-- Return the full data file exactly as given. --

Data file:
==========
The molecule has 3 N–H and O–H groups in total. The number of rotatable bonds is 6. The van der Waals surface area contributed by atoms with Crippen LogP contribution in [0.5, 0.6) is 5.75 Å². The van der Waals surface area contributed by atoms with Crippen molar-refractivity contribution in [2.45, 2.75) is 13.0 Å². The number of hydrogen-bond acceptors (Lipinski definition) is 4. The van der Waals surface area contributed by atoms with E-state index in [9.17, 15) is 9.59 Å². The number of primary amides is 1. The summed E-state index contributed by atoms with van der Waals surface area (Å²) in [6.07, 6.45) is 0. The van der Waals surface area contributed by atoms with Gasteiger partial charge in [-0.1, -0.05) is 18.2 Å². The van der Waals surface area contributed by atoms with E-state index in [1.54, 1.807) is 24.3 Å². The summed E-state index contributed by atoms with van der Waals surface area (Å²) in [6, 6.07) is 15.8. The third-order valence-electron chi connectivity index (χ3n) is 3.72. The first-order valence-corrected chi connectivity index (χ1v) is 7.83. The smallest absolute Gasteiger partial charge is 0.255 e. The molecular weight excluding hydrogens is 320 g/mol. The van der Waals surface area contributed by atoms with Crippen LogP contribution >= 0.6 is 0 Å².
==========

The molecule has 3 N–H and O–H groups in total. The number of rotatable bonds is 6. The van der Waals surface area contributed by atoms with Crippen LogP contribution in [0.5, 0.6) is 5.75 Å². The van der Waals surface area contributed by atoms with Crippen molar-refractivity contribution in [2.45, 2.75) is 13.0 Å². The number of hydrogen-bond acceptors (Lipinski definition) is 4. The van der Waals surface area contributed by atoms with E-state index in [9.17, 15) is 9.59 Å². The number of primary amides is 1. The summed E-state index contributed by atoms with van der Waals surface area (Å²) in [6.07, 6.45) is 0. The van der Waals surface area contributed by atoms with Gasteiger partial charge in [-0.1, -0.05) is 18.2 Å². The van der Waals surface area contributed by atoms with E-state index in [1.54, 1.807) is 24.3 Å². The summed E-state index contributed by atoms with van der Waals surface area (Å²) in [6, 6.07) is 15.8. The third-order valence-electron chi connectivity index (χ3n) is 3.72. The first-order valence-corrected chi connectivity index (χ1v) is 7.83. The smallest absolute Gasteiger partial charge is 0.255 e. The molecular weight excluding hydrogens is 320 g/mol. The van der Waals surface area contributed by atoms with Crippen LogP contribution >= 0.6 is 0 Å².